For now, the “long-term COVID-19 symptoms” that scientists are concerned about do exist, but their duration is uncertain, given that COVID-19 is only a little over two years old.
Scientists believe that while it is not clear COVID – 19 for hospitalized patients with serious influence can last long, but can be seen from the existing data during the Sars outbreak, the aftermath will not only in the lungs by long-term damage, in the heart, immune system, brain and other parts of the suffered long-term damage, and the symptoms will last for years.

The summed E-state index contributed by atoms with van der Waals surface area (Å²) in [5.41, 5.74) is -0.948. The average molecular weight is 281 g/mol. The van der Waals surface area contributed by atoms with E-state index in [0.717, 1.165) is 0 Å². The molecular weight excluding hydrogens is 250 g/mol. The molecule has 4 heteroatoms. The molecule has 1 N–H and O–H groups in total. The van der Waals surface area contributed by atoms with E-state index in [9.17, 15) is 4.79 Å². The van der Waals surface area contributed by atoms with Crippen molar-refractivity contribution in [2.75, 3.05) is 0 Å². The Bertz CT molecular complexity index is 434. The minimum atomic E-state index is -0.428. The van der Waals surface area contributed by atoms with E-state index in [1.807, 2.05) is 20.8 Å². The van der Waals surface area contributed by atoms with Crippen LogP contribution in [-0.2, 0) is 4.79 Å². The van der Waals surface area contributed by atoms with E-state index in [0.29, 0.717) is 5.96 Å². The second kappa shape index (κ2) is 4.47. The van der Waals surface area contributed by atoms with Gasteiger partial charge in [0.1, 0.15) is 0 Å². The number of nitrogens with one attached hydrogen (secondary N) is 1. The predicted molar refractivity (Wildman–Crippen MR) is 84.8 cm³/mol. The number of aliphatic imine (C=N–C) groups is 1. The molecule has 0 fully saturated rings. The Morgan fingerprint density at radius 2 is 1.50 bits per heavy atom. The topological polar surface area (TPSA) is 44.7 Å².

In 2011 Harvey Moldofsky and John Patcai of the University of Toronto, Canada, followed 22 Sars patients who were still unable to work 13-36 months after infection. Another study, published in 2009, followed SARS patients for four years and found that 40 percent suffered from chronic fatigue.
Peixun Zhang of Peking University People’s Hospital and his colleagues tracked the health of 71 people hospitalized with SARS between 2003 and 2018. Even after 15 years, 4.6 percent still had significant lesions in their lungs, and 38 percent had reduced lung diffusion, meaning their lungs were unable to transfer oxygen to their blood and remove carbon dioxide from it.
Long-term COVID-19 symptoms are a public health problem that cannot be ignored and may become a new chronic condition. How to reduce and avoid long-term sequelae of COVID-19? A new paper from the Office for National Statistics in Newport, England, certainly provides an answer.